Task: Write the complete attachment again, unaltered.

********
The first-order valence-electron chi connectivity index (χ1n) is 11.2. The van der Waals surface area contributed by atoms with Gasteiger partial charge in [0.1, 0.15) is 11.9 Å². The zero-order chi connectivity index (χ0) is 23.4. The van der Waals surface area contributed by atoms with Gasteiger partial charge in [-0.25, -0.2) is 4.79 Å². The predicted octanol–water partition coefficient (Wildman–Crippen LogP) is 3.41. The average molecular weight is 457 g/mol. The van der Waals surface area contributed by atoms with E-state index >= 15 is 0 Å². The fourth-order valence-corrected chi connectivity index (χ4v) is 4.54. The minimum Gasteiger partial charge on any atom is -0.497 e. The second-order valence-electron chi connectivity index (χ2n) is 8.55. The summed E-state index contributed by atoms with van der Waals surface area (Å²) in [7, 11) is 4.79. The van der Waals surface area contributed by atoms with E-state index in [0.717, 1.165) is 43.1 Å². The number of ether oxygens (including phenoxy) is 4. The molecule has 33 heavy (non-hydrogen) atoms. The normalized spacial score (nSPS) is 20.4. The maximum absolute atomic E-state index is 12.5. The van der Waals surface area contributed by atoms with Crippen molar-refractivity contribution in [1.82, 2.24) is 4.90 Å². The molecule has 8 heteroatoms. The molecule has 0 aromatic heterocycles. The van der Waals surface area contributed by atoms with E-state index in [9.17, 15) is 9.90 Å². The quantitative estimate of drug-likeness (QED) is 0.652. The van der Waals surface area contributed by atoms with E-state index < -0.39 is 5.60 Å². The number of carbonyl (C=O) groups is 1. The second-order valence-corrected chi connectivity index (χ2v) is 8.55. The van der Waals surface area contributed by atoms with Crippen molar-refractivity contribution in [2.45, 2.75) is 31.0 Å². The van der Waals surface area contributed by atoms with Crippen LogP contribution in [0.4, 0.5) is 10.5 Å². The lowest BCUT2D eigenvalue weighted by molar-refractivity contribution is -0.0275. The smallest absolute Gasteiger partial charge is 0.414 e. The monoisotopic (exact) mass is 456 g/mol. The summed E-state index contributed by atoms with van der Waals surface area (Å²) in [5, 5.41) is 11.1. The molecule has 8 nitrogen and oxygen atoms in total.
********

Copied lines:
The first-order valence-electron chi connectivity index (χ1n) is 11.2. The van der Waals surface area contributed by atoms with Gasteiger partial charge in [0.1, 0.15) is 11.9 Å². The zero-order chi connectivity index (χ0) is 23.4. The van der Waals surface area contributed by atoms with Gasteiger partial charge in [-0.25, -0.2) is 4.79 Å². The predicted octanol–water partition coefficient (Wildman–Crippen LogP) is 3.41. The average molecular weight is 457 g/mol. The van der Waals surface area contributed by atoms with E-state index >= 15 is 0 Å². The fourth-order valence-corrected chi connectivity index (χ4v) is 4.54. The minimum Gasteiger partial charge on any atom is -0.497 e. The second-order valence-electron chi connectivity index (χ2n) is 8.55. The summed E-state index contributed by atoms with van der Waals surface area (Å²) in [7, 11) is 4.79. The van der Waals surface area contributed by atoms with E-state index in [0.717, 1.165) is 43.1 Å². The number of ether oxygens (including phenoxy) is 4. The molecule has 33 heavy (non-hydrogen) atoms. The normalized spacial score (nSPS) is 20.4. The maximum absolute atomic E-state index is 12.5. The van der Waals surface area contributed by atoms with Crippen molar-refractivity contribution in [1.82, 2.24) is 4.90 Å². The molecule has 8 heteroatoms. The molecule has 0 aromatic heterocycles. The van der Waals surface area contributed by atoms with E-state index in [9.17, 15) is 9.90 Å². The quantitative estimate of drug-likeness (QED) is 0.652. The van der Waals surface area contributed by atoms with E-state index < -0.39 is 5.60 Å². The number of carbonyl (C=O) groups is 1. The second-order valence-corrected chi connectivity index (χ2v) is 8.55. The van der Waals surface area contributed by atoms with Crippen molar-refractivity contribution in [2.45, 2.75) is 31.0 Å². The van der Waals surface area contributed by atoms with Crippen LogP contribution in [0.4, 0.5) is 10.5 Å². The lowest BCUT2D eigenvalue weighted by molar-refractivity contribution is -0.0275. The smallest absolute Gasteiger partial charge is 0.414 e. The monoisotopic (exact) mass is 456 g/mol. The summed E-state index contributed by atoms with van der Waals surface area (Å²) in [5, 5.41) is 11.1. The molecule has 8 nitrogen and oxygen atoms in total.